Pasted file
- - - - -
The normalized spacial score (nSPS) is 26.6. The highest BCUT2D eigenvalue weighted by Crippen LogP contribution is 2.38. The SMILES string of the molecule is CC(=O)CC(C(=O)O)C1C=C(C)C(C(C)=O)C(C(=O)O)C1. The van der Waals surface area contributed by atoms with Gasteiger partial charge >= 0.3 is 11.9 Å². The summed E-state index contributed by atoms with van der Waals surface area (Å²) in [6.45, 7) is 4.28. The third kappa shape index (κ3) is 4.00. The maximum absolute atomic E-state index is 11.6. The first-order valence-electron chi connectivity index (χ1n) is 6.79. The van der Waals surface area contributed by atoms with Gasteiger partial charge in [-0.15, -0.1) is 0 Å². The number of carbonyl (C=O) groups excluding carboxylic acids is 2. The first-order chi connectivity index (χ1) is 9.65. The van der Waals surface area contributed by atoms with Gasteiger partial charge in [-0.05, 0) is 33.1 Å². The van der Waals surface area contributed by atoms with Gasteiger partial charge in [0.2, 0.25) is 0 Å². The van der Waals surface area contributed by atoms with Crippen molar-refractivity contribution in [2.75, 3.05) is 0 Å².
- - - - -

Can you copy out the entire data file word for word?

The normalized spacial score (nSPS) is 26.6. The highest BCUT2D eigenvalue weighted by Crippen LogP contribution is 2.38. The SMILES string of the molecule is CC(=O)CC(C(=O)O)C1C=C(C)C(C(C)=O)C(C(=O)O)C1. The van der Waals surface area contributed by atoms with Gasteiger partial charge >= 0.3 is 11.9 Å². The summed E-state index contributed by atoms with van der Waals surface area (Å²) in [6.45, 7) is 4.28. The third kappa shape index (κ3) is 4.00. The maximum absolute atomic E-state index is 11.6. The first-order valence-electron chi connectivity index (χ1n) is 6.79. The van der Waals surface area contributed by atoms with Gasteiger partial charge in [-0.15, -0.1) is 0 Å². The number of carbonyl (C=O) groups excluding carboxylic acids is 2. The first-order chi connectivity index (χ1) is 9.65. The van der Waals surface area contributed by atoms with Gasteiger partial charge in [-0.05, 0) is 33.1 Å². The van der Waals surface area contributed by atoms with Gasteiger partial charge in [0.2, 0.25) is 0 Å². The van der Waals surface area contributed by atoms with Crippen molar-refractivity contribution in [2.75, 3.05) is 0 Å².